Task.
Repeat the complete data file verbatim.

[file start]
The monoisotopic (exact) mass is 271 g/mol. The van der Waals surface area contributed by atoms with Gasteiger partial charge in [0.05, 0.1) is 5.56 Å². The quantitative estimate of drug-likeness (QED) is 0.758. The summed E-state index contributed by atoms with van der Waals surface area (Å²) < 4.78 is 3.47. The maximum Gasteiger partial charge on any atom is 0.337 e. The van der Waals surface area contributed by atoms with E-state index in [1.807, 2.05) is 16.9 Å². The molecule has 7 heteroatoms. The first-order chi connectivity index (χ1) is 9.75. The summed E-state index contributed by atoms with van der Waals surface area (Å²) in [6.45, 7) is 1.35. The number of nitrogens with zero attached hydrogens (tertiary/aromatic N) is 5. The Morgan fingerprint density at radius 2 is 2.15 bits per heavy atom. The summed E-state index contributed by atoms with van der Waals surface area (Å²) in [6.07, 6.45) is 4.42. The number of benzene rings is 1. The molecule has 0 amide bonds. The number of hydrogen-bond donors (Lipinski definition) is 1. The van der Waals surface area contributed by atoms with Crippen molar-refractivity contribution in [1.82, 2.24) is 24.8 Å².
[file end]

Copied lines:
The monoisotopic (exact) mass is 271 g/mol. The van der Waals surface area contributed by atoms with Gasteiger partial charge in [0.05, 0.1) is 5.56 Å². The quantitative estimate of drug-likeness (QED) is 0.758. The summed E-state index contributed by atoms with van der Waals surface area (Å²) < 4.78 is 3.47. The maximum Gasteiger partial charge on any atom is 0.337 e. The van der Waals surface area contributed by atoms with E-state index in [1.807, 2.05) is 16.9 Å². The molecule has 7 heteroatoms. The first-order chi connectivity index (χ1) is 9.75. The summed E-state index contributed by atoms with van der Waals surface area (Å²) in [6.45, 7) is 1.35. The number of nitrogens with zero attached hydrogens (tertiary/aromatic N) is 5. The Morgan fingerprint density at radius 2 is 2.15 bits per heavy atom. The summed E-state index contributed by atoms with van der Waals surface area (Å²) in [6.07, 6.45) is 4.42. The number of benzene rings is 1. The molecule has 0 amide bonds. The number of hydrogen-bond donors (Lipinski definition) is 1. The van der Waals surface area contributed by atoms with Crippen molar-refractivity contribution in [1.82, 2.24) is 24.8 Å².